|• Total||37.37 sq mi (96.78 km2)|
|• Land||37.23 sq mi (96.43 km2)|
|• Water||0.13 sq mi (0.35 km2)|
| • Estimate |
|• Density||52.75/sq mi (20.37/km2)|
|Time zone||UTC-5 (Eastern (EST))|
|• Summer (DST)||UTC-4 (EDT)|
According to the United States Census Bureau, the township has a total area of 37.5 square miles (97 km2), of which 37.4 square miles (97 km2) is land and 0.04 square miles (0.10 km2) (0.05%) is water.
|U.S. Decennial Census|
As of the census of 2000, there were 2,010 people, 742 households, and 577 families residing in the township. The population density was 53.7 inhabitants per square mile (20.7/km2). There were 825 housing units at an average density of 22.0/sq mi (8.5/km2). The racial makeup of the township was 99.15% White, 0.10% Native American, 0.05% Asian, and 0.70% from two or more races. Hispanic or Latino of any race were 0.30% of the population.
There were 742 households, out of which 33.6% had children under the age of 18 living with them, 67.1% were married couples living together, 6.1% had a female householder with no husband present, and 22.2% were non-families. 18.6% of all households were made up of individuals, and 9.2% had someone living alone who was 65 years of age or older. The average household size was 2.71 and the average family size was 3.10.
In the township the population distribution was 26.1% under the age of 18, 8.1% from 18 to 24, 28.1% from 25 to 44, 24.5% from 45 to 64, and 13.3% who were 65 years of age or older. The median age was 38 years. For every 100 females, there were 102.8 males. For every 100 females age 18 and over, there were 99.5 males.
The median income for a household in the township was $34,015, and the median income for a family was $38,405. Males had a median income of $29,167 versus $19,635 for females. The per capita income for the township was $15,298. About 9.6% of families and 14.1% of the population were below the poverty line, including 20.9% of those under age 18 and 7.9% of those age 65 or over.
Students in Brady Township attend schools in the DuBois Area School District.
Amish country along the Great Shamokin Path
A corridor of Amish settlements developed in the 19th and 20th centuries roughly along the Great Shamokin Path as a means of travel and migration through Clearfield, Jefferson, Indiana and Armstrong counties, beginning at Big Spring near Luthersburg, Clearfield County, and ending in Rural Valley in Armstrong County. Amish settlements exist near the villages of Troutville in Clearfield County; Big Run, Cloe and Punxsutawney in Jefferson County; Smicksburg in Indiana County; and Rural Valley in Armstrong County. Amish buggies co-mingle with automobiles through the corridor. The Troutville Amish settlement in Brady Township, Clearfield County, is good-sized and has eight church districts. The settlement has farms, trades and small shops. Troutville was named for Jacob Trautwien who settled the area in 1832.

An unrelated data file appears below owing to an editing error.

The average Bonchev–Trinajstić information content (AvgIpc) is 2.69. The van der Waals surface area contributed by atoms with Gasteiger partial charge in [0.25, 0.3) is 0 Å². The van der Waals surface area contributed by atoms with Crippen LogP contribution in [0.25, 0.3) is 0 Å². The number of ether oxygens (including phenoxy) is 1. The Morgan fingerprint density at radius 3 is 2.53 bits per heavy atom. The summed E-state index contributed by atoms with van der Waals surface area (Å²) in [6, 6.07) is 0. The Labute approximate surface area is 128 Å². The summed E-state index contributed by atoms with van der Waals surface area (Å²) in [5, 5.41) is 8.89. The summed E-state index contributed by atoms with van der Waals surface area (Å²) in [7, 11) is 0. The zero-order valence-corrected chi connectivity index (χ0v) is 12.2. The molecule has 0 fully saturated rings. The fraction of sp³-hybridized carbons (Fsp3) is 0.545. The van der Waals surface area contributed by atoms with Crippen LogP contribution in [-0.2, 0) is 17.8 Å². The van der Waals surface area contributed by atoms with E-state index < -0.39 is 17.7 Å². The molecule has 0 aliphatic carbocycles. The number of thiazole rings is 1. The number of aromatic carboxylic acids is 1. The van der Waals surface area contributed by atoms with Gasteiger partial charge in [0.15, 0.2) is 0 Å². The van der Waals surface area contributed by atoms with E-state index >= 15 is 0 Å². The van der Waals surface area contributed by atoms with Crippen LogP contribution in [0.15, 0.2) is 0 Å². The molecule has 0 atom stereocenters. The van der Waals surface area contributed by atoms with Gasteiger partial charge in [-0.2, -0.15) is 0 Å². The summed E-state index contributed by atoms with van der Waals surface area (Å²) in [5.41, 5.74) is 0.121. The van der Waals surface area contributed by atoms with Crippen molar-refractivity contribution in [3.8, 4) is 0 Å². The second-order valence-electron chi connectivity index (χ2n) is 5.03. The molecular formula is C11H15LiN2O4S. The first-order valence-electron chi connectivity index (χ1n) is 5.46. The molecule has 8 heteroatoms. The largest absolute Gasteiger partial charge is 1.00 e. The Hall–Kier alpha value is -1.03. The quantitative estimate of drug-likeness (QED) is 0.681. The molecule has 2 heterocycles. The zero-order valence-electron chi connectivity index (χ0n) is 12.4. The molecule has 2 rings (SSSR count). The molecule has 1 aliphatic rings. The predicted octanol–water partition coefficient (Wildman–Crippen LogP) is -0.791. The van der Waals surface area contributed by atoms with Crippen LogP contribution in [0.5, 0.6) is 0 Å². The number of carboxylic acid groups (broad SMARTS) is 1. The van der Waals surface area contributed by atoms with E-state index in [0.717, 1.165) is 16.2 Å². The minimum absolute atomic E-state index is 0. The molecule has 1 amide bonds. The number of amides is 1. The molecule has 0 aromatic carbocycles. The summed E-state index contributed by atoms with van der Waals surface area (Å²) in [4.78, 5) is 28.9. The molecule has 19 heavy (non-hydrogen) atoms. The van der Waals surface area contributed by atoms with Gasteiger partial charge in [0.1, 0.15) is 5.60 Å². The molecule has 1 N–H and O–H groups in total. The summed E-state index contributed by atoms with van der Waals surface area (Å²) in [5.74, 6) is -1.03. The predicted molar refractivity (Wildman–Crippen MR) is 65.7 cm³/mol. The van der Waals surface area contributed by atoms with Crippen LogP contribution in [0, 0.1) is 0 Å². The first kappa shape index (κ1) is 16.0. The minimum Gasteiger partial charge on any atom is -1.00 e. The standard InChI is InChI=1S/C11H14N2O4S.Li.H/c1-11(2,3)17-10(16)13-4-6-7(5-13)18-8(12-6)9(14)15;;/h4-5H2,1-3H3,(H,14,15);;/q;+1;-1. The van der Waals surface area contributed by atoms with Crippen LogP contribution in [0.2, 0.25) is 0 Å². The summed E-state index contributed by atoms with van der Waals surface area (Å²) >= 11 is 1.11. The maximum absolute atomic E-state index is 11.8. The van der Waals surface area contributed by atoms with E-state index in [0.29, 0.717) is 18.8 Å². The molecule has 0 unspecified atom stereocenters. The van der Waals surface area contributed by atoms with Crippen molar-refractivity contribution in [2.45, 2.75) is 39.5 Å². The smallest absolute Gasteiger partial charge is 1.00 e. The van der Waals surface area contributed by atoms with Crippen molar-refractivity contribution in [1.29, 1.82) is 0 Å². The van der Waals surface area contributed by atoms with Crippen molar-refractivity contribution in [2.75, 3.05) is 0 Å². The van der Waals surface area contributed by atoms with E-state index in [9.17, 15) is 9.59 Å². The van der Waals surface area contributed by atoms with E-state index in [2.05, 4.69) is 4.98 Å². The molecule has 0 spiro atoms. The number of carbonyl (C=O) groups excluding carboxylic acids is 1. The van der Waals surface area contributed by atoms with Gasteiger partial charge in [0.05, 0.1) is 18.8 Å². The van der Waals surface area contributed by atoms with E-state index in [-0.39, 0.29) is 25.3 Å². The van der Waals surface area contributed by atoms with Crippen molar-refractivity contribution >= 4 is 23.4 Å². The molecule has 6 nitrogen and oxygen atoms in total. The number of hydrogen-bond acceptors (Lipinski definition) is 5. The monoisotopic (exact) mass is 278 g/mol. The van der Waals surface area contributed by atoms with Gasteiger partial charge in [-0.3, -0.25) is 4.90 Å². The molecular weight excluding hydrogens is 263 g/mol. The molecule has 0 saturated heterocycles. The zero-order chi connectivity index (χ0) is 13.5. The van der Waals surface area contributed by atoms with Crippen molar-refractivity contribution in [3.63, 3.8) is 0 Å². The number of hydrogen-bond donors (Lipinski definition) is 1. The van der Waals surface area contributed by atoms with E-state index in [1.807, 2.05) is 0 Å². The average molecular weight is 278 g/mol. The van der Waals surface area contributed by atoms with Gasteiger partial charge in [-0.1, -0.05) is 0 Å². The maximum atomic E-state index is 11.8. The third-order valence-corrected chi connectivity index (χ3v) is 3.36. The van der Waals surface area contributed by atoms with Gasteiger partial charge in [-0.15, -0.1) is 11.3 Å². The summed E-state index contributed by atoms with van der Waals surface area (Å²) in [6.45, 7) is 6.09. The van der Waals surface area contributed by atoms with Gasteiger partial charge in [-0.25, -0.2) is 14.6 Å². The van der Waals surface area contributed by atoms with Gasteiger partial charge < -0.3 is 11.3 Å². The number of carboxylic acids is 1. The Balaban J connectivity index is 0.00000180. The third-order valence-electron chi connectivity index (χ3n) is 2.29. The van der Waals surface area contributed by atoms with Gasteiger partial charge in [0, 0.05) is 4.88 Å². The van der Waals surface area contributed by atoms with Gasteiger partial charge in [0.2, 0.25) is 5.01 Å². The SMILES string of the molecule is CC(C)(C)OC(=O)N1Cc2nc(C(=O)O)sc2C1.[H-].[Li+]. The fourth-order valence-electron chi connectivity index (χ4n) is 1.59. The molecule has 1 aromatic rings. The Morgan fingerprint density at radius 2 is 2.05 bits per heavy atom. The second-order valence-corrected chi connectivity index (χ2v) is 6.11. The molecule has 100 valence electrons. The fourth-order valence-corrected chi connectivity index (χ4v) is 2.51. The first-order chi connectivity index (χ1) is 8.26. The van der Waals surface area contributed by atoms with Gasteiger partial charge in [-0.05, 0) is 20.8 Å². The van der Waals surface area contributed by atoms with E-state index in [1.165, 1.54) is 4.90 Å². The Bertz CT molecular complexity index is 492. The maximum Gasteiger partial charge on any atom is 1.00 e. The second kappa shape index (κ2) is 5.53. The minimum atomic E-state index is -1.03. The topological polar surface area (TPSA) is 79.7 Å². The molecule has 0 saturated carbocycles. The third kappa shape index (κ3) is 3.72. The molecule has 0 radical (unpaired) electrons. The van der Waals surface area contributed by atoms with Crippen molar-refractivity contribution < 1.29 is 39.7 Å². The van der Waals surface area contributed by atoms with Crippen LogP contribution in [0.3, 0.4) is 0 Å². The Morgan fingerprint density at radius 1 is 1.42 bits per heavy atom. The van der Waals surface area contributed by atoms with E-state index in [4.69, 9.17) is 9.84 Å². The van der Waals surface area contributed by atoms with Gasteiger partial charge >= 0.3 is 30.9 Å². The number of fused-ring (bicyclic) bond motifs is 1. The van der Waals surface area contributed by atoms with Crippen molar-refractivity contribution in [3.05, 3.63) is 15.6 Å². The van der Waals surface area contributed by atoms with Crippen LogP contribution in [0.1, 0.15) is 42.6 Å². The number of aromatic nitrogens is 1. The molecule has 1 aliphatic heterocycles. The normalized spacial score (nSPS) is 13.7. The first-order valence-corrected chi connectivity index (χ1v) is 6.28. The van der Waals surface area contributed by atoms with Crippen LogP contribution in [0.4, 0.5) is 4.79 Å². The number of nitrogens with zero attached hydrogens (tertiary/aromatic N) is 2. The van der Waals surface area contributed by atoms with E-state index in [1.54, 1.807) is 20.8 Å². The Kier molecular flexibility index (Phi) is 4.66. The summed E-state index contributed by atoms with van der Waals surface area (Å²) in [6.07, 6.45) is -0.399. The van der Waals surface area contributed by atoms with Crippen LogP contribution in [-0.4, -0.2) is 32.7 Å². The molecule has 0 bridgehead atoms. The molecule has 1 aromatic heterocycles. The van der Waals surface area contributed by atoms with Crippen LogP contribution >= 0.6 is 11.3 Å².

The Smicksburg Amish settlement is centered on the borough of Smicksburg, Indiana County, about 10 miles southwest of Punxsutawney. An example of a new community formed by migration, it is the third-largest Amish settlement in Pennsylvania, and the eleventh largest in the U.S. The Smicksburg settlement has 18 church districts and was founded in 1962. Amish here drive Midwestern-style black buggies. Smicksburg was founded in 1827 by the Reverend J. George Schmick. Most of the residents are Amish. The population was 46 at the 2010 census, and this is one of the smallest incorporated boroughs in Pennsylvania. The Smicksburg settlement has specialty shops featuring Amish wares of handcrafts, quilts, furniture, foods and eating establishments. Rural Valley is a borough in Armstrong County, Pennsylvania, where the Cowanshannock Creek flows west leading to the Allegheny River. The population was 876 at the 2010 census. The regional high school, West Shamokin High School, bears the name of the historic Great Shamokin Path.
- "2016 U.S. Gazetteer Files". United States Census Bureau. Retrieved August 13, 2017.
- Bureau, US Census. "City and Town Population Totals: 2020-2022". Census.gov. US Census Bureau. Retrieved September 18, 2023.
- "Census of Population and Housing". Census.gov. Retrieved June 4, 2016.
- "U.S. Census website". United States Census Bureau. Retrieved January 31, 2008.
- See, Ben A. and Orpha Hershberger, Troutville Directory: Migrations and History of Troutville, PA, 1971 to 2004, Third print, Punxsutawney, PA.
- "Pennsylvania Amish", Amish America, 2011
- “Amish Trail”, Clearfield County PA — Backwoods, Backroads, Backwaters 2012
- "Amish Trail", Lunar Cow blog
- "Smicksburg website
- "Geographic Identifiers: 2010 Demographic Profile Data (G001): Rural Valley borough, Pennsylvania". U.S. Census Bureau, American Factfinder. Archived from the original on February 12, 2020. Retrieved July 31, 2013.